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Socialist bloc back in Venezuela congress after boycott

By FABIOLA SANCHEZ and CHRISTINE ARMARIOSeptember 24, 2019
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Lawmakers Tania Diaz of the Venezuelan Socialist United Party speaks during a National Assembly session in Caracas, Venezuela, Tuesday, Sept. 24, 2019. Lawmakers with the ruling socialist party returning to the National Assembly Tuesday after years of absence as part of a widely criticized pact between President Nicolas Maduro and a handful of outlier opposition parties. Opposition leader Juan Guaido is the legislature's president and has lambasted the accord. (AP Photo/Ariana Cubillos)
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Lawmakers Tania Diaz of the Venezuelan Socialist United Party speaks during a National Assembly session in Caracas, Venezuela, Tuesday, Sept. 24, 2019. Lawmakers with the ruling socialist party returning to the National Assembly Tuesday after years of absence as part of a widely criticized pact between President Nicolas Maduro and a handful of outlier opposition parties. Opposition leader Juan Guaido is the legislature's president and has lambasted the accord. (AP Photo/Ariana Cubillos)

CARACAS, Venezuela (AP) — Socialist party lawmakers ended their two-year boycott of Venezuela’s legislature Tuesday, seeking to renew their influence in the last branch of federal government still controlled by the opposition amidst a lengthy power struggle.

Thirty-eight ruling party legislators heeded President Nicolás Maduro’s call to return to the National Assembly building, which has become the opposition’s main platform in their push to oust the embattled leader from power.

They returned as part of an accord between Maduro and a handful of outlier opposition parties roundly chastised as a crude attempt to divide the anti-government movement led by legislative president Juan Guaidó.

Maduro is pushing forward the agreement as an alternative to Norway-sponsored talks with the mainstream opposition that have fallen apart in recent weeks as he looks to stabilize a country fraught by economic and political calamity.

The session Tuesday put the dueling sides face to face, with both accusing one another of violating the constitution and fueling the crisis. Guaidó, recognized by the U.S. and over 50 other nations as Venezuela’s rightful president, sat perched at the helm, questioning the socialists for their continuing backing of the Maduro government.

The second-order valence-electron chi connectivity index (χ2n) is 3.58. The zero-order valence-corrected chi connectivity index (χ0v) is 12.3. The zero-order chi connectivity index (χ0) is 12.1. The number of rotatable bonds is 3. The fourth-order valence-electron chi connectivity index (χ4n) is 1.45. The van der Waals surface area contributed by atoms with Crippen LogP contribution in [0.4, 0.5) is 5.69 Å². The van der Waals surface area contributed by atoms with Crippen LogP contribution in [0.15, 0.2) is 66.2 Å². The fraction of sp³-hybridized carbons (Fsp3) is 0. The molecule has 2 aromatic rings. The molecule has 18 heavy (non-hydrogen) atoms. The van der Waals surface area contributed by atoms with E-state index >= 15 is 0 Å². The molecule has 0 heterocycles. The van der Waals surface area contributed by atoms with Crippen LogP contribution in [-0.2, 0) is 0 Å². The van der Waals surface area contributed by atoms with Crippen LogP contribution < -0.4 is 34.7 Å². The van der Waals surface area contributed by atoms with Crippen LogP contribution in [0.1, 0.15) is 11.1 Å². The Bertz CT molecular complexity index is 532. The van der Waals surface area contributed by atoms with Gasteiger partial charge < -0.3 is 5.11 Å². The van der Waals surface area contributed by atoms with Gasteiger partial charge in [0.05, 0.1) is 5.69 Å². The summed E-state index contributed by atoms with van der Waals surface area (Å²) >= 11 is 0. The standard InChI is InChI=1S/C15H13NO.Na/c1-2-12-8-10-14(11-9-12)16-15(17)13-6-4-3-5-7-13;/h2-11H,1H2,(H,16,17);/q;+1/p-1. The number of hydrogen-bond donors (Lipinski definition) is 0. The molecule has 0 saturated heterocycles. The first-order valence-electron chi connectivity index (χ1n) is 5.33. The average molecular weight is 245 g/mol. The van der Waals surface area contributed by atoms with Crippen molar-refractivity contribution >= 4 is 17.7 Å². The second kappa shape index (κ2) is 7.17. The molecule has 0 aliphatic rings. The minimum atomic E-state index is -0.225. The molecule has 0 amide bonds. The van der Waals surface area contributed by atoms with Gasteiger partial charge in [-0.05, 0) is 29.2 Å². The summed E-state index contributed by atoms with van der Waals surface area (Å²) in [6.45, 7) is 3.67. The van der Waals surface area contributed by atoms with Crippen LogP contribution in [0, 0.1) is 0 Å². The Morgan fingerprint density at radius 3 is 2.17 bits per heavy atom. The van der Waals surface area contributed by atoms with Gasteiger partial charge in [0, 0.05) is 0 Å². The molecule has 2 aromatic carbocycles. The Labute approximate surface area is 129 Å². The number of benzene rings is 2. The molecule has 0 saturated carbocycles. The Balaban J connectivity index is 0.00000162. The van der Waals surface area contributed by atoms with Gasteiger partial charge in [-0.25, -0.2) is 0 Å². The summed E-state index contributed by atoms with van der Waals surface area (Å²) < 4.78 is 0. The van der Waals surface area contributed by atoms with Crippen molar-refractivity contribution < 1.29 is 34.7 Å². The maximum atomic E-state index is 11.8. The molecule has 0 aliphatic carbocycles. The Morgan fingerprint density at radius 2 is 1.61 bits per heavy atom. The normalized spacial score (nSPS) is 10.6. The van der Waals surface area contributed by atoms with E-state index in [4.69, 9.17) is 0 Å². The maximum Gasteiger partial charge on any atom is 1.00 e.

“If they want to reach solutions, let’s talk about solutions,” Guaidó told the raucous assembly. “Free elections, separation of powers.”

The socialist lawmakers have been absent since 2017, backing several pro-government Supreme Court rulings declaring the legislature in contempt. Several have gone on to hold positions as minsters and governors, a constitutional violation.

Socialist lawmaker Francisco Torrealba said the ruling party members hoped to “reestablish” the legislature’s functions, though he offered few details, other than to say that congress shouldn’t be used to delegitimize other branches from power.

“We are here to rescue a space of dialogue,” he said.

On several occasions, Torrealba attempted to interrupt proceedings, but the Guaidó-led opposition bloc refused to acknowledge him as an active legislator since he holds another official government role.

The National Assembly spat is likely a preview of what could come next year.

Though they hold only 54 of 167 seats in congress, analysts suspect that resuming their posts is the first of several steps paving the way toward new legislative elections Maduro has vowed to hold in early 2020 that the opposition would likely boycott.

Phil Gunson, a senior analyst with the Crisis Group in Caracas, said that Venezuela’s socialist party may be willing to wager that they can win back the National Assembly if they hold an election that the opposition refuses to participate in.

Doing so would further remove a persistent thorn in Maduro’s quest to remain president.

“The government has no apparent intention of putting its continuation in power at risk,” he said.

The development poses a new challenge for Guaidó, who the opposition has vowed to continue recognizing as Venezuela’s legitimate president even after his term as the leader of congress expires early next year. Guaidó contends that under the constitution, he is the rightful leader because last year’s presidential election was fraudulent.

Gunson said that argument could be harder to continue upholding if the government proceeds with a new election that the opposition decides to boycott in protest, potentially losing its majority.

“If the National Assembly is back in government hands,” he said, “all that becomes an even more evident fiction.”

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Armario reported from Bogotá, Colombia.

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